In contrast to Huber’s accessible, neat bas-reliefs, Edward McKenna’s drawings, clipped next to them on the wall,|6| require some explanation or guesswork to distinguish them from five sheets of paper that might have simply accumulated in the midst of some project. One possibility is that McKenna, who cites stand oil as the primary medium viewers should watch, stacked five sheets of paper and painted on the top one, using an oil paint with polymerized (previously heated) linseed oil instead of, say, the alkyd resin that replaces oil in most “oil-base” paints. Some of the oil then separated from the pigment and soaked down through the successive layers of paper, leaving a trail of its passage through each layer in the form of a pattern related to the painting above. However, since the one sheet in color is completely covered in horizontal rows of repeated marks, and the four following sheets—the ones marked almost entirely by oil stains—show a single row, like fenceposts in snow, of such marks, it’s quite possible I’m entirely missing the point.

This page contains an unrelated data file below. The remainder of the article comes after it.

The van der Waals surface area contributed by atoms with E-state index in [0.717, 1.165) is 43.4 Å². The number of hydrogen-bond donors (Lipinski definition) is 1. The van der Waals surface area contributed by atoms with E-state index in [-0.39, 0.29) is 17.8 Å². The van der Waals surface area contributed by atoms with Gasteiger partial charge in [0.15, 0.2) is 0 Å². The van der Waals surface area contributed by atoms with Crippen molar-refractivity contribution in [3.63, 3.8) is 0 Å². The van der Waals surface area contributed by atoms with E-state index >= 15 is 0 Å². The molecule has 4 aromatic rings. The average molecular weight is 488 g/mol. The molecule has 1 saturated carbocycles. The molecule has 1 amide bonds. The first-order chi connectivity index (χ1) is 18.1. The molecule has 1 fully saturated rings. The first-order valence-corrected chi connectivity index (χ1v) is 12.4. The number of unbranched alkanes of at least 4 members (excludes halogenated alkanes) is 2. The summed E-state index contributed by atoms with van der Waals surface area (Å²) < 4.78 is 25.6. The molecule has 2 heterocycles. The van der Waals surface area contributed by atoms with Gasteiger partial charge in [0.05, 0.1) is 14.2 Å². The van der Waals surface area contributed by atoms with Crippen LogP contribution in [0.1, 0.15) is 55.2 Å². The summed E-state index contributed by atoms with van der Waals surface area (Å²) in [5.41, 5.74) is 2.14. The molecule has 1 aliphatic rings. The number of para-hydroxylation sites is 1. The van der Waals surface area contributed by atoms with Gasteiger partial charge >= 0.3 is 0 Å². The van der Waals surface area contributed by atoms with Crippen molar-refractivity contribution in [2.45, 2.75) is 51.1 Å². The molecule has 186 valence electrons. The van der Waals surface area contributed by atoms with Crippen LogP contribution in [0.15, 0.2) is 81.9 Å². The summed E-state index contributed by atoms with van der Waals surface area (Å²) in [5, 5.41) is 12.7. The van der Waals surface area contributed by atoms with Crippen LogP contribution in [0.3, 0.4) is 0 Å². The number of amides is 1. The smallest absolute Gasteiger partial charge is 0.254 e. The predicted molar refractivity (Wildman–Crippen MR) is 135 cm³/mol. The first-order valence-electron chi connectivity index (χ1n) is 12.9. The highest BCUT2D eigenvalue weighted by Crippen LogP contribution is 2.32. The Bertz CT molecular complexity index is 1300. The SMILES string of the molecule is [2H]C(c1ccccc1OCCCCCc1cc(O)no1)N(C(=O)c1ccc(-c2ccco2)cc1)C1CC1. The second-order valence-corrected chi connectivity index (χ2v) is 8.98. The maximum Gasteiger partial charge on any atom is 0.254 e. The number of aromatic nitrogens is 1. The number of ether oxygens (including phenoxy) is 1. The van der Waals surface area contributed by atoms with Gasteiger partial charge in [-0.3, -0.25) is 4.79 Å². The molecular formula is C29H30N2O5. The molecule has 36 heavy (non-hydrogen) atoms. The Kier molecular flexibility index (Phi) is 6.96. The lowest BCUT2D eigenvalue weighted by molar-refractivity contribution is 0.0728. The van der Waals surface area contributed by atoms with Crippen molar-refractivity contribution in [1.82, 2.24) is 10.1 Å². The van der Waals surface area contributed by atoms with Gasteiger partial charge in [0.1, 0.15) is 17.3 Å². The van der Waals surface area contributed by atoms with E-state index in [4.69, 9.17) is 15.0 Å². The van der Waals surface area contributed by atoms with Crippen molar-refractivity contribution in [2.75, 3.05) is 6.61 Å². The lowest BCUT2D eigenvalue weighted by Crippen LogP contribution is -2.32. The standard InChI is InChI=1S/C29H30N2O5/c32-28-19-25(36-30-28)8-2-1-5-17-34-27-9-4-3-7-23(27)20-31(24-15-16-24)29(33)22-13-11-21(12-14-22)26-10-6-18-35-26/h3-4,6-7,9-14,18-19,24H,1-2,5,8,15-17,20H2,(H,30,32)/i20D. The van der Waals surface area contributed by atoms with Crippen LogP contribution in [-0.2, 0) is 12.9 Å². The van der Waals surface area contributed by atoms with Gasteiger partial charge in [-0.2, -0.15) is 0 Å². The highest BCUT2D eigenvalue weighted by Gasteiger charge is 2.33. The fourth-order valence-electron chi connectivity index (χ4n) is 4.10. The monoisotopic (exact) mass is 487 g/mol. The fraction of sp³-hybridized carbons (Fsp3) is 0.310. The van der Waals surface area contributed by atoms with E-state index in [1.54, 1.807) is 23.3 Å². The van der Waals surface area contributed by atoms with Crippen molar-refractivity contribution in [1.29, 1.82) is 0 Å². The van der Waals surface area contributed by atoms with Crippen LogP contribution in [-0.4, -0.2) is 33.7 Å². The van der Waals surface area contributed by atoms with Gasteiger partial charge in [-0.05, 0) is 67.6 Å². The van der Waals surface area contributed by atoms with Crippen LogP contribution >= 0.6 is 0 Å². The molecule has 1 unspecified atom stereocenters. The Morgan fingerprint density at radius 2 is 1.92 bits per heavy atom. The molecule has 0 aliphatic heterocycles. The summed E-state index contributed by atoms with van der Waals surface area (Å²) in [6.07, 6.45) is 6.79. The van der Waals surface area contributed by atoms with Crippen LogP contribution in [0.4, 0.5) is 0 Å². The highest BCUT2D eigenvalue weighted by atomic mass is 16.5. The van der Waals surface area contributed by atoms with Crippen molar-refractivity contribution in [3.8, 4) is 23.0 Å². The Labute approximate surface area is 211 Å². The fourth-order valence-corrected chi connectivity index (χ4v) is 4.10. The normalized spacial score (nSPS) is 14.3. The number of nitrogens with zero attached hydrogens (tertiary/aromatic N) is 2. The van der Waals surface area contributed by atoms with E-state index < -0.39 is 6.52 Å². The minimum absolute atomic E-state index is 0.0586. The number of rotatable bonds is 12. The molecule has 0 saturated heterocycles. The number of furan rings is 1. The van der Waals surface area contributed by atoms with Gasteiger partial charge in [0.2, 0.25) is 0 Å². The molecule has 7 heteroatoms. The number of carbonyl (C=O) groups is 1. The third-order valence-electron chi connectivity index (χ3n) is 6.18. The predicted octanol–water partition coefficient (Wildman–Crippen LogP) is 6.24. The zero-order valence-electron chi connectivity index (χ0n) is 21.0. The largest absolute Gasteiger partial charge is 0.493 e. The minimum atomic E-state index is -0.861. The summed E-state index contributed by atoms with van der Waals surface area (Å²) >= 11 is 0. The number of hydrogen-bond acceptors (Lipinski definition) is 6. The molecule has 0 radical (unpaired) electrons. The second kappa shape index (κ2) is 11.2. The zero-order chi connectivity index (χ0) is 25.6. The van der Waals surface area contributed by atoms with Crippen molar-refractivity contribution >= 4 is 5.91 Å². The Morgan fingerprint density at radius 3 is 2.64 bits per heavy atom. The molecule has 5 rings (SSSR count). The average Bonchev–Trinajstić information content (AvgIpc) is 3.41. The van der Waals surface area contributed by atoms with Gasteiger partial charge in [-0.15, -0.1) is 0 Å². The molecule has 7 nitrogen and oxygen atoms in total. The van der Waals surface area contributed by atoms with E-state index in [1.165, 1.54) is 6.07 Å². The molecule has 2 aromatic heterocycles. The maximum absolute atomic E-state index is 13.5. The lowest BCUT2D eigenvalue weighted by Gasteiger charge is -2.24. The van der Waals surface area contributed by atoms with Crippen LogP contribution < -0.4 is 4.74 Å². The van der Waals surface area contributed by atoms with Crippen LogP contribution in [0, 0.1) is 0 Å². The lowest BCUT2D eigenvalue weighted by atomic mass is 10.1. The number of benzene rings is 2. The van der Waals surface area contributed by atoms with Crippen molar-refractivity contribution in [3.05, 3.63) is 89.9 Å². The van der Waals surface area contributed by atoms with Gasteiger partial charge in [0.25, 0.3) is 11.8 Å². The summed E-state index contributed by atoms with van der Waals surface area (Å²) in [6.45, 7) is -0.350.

Rather than hang on the wall, Jared Steffensen’s “Peaks and Valleys” rises from the floor.|7-8| The peaks are paper cones, each meticulously folded into a “geometric solid” with between four and twelve sides. The valley—there seems to be really only one—bisects the protruding angle of the floor and divides the peaks into two triangles while tying the geometry of the paper forms to the larger, simpler geometry of the building. One imagines there being larger links—say, to the Wasatch Mountains just outside, then to the sphere of the world, and so forth—the geometry growing simpler as the forms become larger. It’s a surprisingly present and provocative piece.